We’re all familiar with the adage, “You don’t know what you’ve got ’til it’s gone.”
Well, that 80s rock ballad might as well be the motto for today’s current financial landscape, and there could be few places this applies better than the world of startups.
Whereas the past few years saw record investment from VC firms into early-stage companies, the current state of the economy leaves founders in a tricky spot.
You don’t need to be Warren Buffett to understand that when the economy enters a recession, there’s less money to go around.
Of course, lower funds are particularly problematic when inflation is at record levels. And, with the cost of borrowing expected to remain steep for quite some time, it becomes a riskier proposition to secure capital.
Not only that, the people who issue this capital become increasingly spendthrift themselves.
Of course, VC firms are still going to invest in startups. It’s what they exist for.
However, the machinations of how – and how much – they invest are due for a correction.
Many people might not realize that venture capital firms aren’t simply sitting on a limitless pile of money. Similarly, these firms aren’t actually spending their money.
These investors rely on, well, investors that go by the title of “limited partners.” These partnerships are limited in the sense that the source of capital cannot dictate where the VC firm invests its money.
Yet these limited partners do have control over how much money the VC firms have to invest.
This means there is a cap on how much money startups get from venture capital – and how many startups get it.
The downturn in VC funding is a big reason why startup operations are now becoming leaner and requiring more nimbleness.
It is also driving the valuations of startups seeking capital down, since the days of VC firms competing over moonshot investments are in the rearview mirror.
For example, we saw many startups secure funding at valuations north of $30 million on the back of an idea.
However, savvy founders knew that this gold rush wouldn’t last forever. So, the ones that prioritized building a runway in preparation for this shift are far better positioned than their competitors.
They’re not the only ones better positioned, though.
As the VC firehoses start to decrease the water pressure, there is another outlet for startups to secure funding that isn’t subject to the whims of limited partners: crowdfunding.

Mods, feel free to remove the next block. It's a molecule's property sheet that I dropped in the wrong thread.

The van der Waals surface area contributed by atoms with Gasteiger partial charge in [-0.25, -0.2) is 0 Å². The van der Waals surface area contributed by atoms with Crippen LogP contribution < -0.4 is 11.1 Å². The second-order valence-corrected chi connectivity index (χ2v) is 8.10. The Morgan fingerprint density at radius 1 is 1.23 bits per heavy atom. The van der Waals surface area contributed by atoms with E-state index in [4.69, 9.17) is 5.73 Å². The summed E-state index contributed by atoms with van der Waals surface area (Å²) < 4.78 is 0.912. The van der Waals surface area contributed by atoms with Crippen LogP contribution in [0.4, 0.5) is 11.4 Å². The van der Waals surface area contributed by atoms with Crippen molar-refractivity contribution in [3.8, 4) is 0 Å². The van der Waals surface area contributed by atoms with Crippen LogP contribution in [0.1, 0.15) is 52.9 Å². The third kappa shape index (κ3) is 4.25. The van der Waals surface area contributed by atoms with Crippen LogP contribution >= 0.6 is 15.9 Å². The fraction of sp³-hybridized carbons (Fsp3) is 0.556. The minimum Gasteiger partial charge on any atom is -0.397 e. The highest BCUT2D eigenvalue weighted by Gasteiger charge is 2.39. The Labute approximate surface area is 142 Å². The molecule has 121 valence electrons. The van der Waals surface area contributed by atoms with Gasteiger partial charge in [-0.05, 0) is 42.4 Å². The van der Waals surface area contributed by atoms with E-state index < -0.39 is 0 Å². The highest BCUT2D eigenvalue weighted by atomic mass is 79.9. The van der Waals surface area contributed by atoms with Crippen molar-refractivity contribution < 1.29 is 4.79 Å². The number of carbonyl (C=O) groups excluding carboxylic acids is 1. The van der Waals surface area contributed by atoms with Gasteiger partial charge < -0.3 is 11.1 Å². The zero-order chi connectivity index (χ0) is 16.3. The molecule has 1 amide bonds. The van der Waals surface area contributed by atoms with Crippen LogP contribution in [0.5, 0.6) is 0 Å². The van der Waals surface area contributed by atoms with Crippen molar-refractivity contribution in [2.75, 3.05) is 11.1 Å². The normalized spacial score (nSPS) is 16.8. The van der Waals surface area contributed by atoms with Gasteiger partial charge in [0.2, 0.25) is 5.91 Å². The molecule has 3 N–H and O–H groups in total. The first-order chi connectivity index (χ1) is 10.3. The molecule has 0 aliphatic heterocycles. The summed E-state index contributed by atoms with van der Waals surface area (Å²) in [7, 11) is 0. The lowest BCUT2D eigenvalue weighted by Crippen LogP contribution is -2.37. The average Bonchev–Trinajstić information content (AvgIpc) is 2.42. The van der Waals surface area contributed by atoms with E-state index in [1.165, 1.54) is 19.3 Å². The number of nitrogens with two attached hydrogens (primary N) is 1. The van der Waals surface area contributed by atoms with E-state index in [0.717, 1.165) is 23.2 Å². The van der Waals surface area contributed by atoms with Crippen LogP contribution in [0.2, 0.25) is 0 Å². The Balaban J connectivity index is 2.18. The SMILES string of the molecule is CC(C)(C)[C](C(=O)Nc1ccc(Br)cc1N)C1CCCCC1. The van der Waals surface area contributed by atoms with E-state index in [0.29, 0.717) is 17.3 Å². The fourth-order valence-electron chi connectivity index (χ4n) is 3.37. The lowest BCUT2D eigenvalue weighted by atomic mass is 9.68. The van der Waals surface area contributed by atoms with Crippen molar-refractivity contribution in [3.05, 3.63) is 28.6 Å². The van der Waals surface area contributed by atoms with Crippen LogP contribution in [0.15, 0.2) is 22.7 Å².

That’s right. You.
And many industry experts feel this realm is due for a substantial increase in deal flow as a result.
“I think we will see this be a real positive for the [crowdfunding] industry,” says KingsCrowd founder and CEO Chris Lustrino in a recent episode of Unicorn Hunting.
“The reality is, venture capitalists have been making mistakes for the last two years, overfunding companies, overvaluing, and then telling them to spend that money as fast as they can.
“And, now that we’re going to be going through a bit of a recession, they’re saying, ‘Hold on, everything we just told you was a lie, and you better figure out how to survive because we’re not going to help you.'”
As a result, there is growing distrust between founders and VCs. As quickly as they jockeyed with competing firms to secure investments in startups, they’ve become frugal.
“All of that,” Lustrino says, “drives founders who recognize that capital is a commodity to say, ‘Where can I go to get capital?’
“The reality is, some of the best companies that are going to be built over the next decade are going to be built during [this] challenging time. And, fortunately for us, a lot more of those companies are going to be raising from retail investors, and this is really the first period where retail gets to take front and center stage instead of the traditional VCs, and show how powerful this market can be.”
Make no mistake, this isn’t going to be easy sledding for startups in this new landscape. It will be more important than ever to undergo due diligence and snuff out the startups that are more fluff than function.
Thankfully, there is a wealth of information and resources out there to serve as a guiding light – perhaps none more useful than the Angels & Entrepreneurs Network.
With the help of such brilliant investment minds as Daymond John and Buck Jordan, our team rigorously scrutinizes each and every startup that comes across our table. The end result is a steady flow of startups seeking investment delivered to your inbox on a monthly basis.
And while it’s always wise to do your own research, you can still feel confident in the fact that these companies have already passed initial muster.
The rest simply comes down to whether or not it’s the investment opportunity you’re looking for.
After all, as Chris says, some of the best companies will be built throughout the next decade. And many of those companies will be turning to you to help charter their paths.
At the Angels & Entrepreneurs Network, it’s our mission to find and deliver them on a silver platter.
This new normal doesn’t have to be a bad thing.
The Research Team